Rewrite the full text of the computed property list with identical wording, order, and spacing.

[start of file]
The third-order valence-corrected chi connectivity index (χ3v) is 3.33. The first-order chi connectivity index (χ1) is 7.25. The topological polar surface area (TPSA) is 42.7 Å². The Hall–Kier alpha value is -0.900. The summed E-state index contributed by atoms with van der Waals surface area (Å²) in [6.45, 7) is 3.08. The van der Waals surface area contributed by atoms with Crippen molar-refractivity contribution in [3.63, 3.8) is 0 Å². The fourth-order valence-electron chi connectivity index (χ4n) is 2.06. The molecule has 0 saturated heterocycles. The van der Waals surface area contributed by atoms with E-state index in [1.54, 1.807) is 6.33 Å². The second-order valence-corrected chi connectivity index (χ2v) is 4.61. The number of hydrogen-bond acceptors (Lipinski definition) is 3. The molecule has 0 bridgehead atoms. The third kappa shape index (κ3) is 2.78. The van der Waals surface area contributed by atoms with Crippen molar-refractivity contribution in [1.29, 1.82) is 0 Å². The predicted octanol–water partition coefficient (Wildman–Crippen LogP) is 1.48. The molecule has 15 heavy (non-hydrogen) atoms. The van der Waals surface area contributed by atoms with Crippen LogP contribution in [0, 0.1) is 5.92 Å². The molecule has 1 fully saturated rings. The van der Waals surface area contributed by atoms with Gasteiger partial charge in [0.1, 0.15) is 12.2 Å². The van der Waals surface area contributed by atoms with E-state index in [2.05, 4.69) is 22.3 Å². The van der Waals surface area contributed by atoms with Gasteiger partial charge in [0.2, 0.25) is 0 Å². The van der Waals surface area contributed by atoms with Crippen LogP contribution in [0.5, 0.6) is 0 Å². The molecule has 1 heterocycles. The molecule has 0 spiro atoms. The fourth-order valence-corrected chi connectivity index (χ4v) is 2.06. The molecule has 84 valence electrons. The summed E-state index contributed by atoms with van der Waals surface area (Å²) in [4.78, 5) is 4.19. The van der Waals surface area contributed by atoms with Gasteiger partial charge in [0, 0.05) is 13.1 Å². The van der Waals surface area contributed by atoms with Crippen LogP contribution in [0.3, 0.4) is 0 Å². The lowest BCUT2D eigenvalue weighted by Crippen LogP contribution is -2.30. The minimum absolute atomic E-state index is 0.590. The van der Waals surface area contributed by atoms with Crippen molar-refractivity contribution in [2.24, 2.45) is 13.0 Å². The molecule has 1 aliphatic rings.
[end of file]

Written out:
The third-order valence-corrected chi connectivity index (χ3v) is 3.33. The first-order chi connectivity index (χ1) is 7.25. The topological polar surface area (TPSA) is 42.7 Å². The Hall–Kier alpha value is -0.900. The summed E-state index contributed by atoms with van der Waals surface area (Å²) in [6.45, 7) is 3.08. The van der Waals surface area contributed by atoms with Crippen molar-refractivity contribution in [3.63, 3.8) is 0 Å². The fourth-order valence-electron chi connectivity index (χ4n) is 2.06. The molecule has 0 saturated heterocycles. The van der Waals surface area contributed by atoms with E-state index in [1.54, 1.807) is 6.33 Å². The second-order valence-corrected chi connectivity index (χ2v) is 4.61. The number of hydrogen-bond acceptors (Lipinski definition) is 3. The molecule has 0 bridgehead atoms. The third kappa shape index (κ3) is 2.78. The van der Waals surface area contributed by atoms with Crippen molar-refractivity contribution in [1.29, 1.82) is 0 Å². The predicted octanol–water partition coefficient (Wildman–Crippen LogP) is 1.48. The molecule has 15 heavy (non-hydrogen) atoms. The van der Waals surface area contributed by atoms with Crippen LogP contribution in [0, 0.1) is 5.92 Å². The molecule has 1 fully saturated rings. The van der Waals surface area contributed by atoms with Gasteiger partial charge in [0.1, 0.15) is 12.2 Å². The van der Waals surface area contributed by atoms with E-state index in [2.05, 4.69) is 22.3 Å². The van der Waals surface area contributed by atoms with Gasteiger partial charge in [0.2, 0.25) is 0 Å². The van der Waals surface area contributed by atoms with Crippen LogP contribution in [0.5, 0.6) is 0 Å². The molecule has 1 heterocycles. The molecule has 0 spiro atoms. The fourth-order valence-corrected chi connectivity index (χ4v) is 2.06. The molecule has 84 valence electrons. The summed E-state index contributed by atoms with van der Waals surface area (Å²) in [4.78, 5) is 4.19. The van der Waals surface area contributed by atoms with Gasteiger partial charge in [0, 0.05) is 13.1 Å². The van der Waals surface area contributed by atoms with Crippen LogP contribution in [0.3, 0.4) is 0 Å². The lowest BCUT2D eigenvalue weighted by Crippen LogP contribution is -2.30. The minimum absolute atomic E-state index is 0.590. The van der Waals surface area contributed by atoms with Crippen molar-refractivity contribution in [2.24, 2.45) is 13.0 Å². The molecule has 1 aliphatic rings.